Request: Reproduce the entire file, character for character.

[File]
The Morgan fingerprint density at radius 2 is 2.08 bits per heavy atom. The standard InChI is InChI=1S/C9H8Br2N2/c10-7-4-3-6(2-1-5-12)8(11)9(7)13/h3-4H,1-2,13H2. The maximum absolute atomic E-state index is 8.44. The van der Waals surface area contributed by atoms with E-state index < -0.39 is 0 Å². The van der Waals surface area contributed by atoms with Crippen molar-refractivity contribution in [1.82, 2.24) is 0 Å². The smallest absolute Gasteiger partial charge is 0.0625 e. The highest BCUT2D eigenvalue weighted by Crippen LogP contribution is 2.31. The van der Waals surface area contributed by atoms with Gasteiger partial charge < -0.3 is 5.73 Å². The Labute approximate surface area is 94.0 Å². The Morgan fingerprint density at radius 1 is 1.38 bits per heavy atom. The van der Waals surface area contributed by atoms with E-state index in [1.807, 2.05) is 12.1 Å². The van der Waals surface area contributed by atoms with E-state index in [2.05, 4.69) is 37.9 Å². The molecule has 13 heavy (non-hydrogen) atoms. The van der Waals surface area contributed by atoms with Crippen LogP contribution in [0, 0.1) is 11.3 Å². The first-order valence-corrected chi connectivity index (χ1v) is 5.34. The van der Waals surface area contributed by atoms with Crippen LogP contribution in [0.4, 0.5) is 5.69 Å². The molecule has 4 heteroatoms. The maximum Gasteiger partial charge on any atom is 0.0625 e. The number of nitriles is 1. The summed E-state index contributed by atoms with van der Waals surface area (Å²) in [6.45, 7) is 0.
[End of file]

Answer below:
The Morgan fingerprint density at radius 2 is 2.08 bits per heavy atom. The standard InChI is InChI=1S/C9H8Br2N2/c10-7-4-3-6(2-1-5-12)8(11)9(7)13/h3-4H,1-2,13H2. The maximum absolute atomic E-state index is 8.44. The van der Waals surface area contributed by atoms with E-state index < -0.39 is 0 Å². The van der Waals surface area contributed by atoms with Crippen molar-refractivity contribution in [1.82, 2.24) is 0 Å². The smallest absolute Gasteiger partial charge is 0.0625 e. The highest BCUT2D eigenvalue weighted by Crippen LogP contribution is 2.31. The van der Waals surface area contributed by atoms with Gasteiger partial charge < -0.3 is 5.73 Å². The Labute approximate surface area is 94.0 Å². The Morgan fingerprint density at radius 1 is 1.38 bits per heavy atom. The van der Waals surface area contributed by atoms with E-state index in [1.807, 2.05) is 12.1 Å². The van der Waals surface area contributed by atoms with E-state index in [2.05, 4.69) is 37.9 Å². The molecule has 13 heavy (non-hydrogen) atoms. The van der Waals surface area contributed by atoms with Crippen LogP contribution in [0, 0.1) is 11.3 Å². The first-order valence-corrected chi connectivity index (χ1v) is 5.34. The van der Waals surface area contributed by atoms with Crippen LogP contribution in [0.4, 0.5) is 5.69 Å². The molecule has 4 heteroatoms. The maximum Gasteiger partial charge on any atom is 0.0625 e. The number of nitriles is 1. The summed E-state index contributed by atoms with van der Waals surface area (Å²) in [6.45, 7) is 0.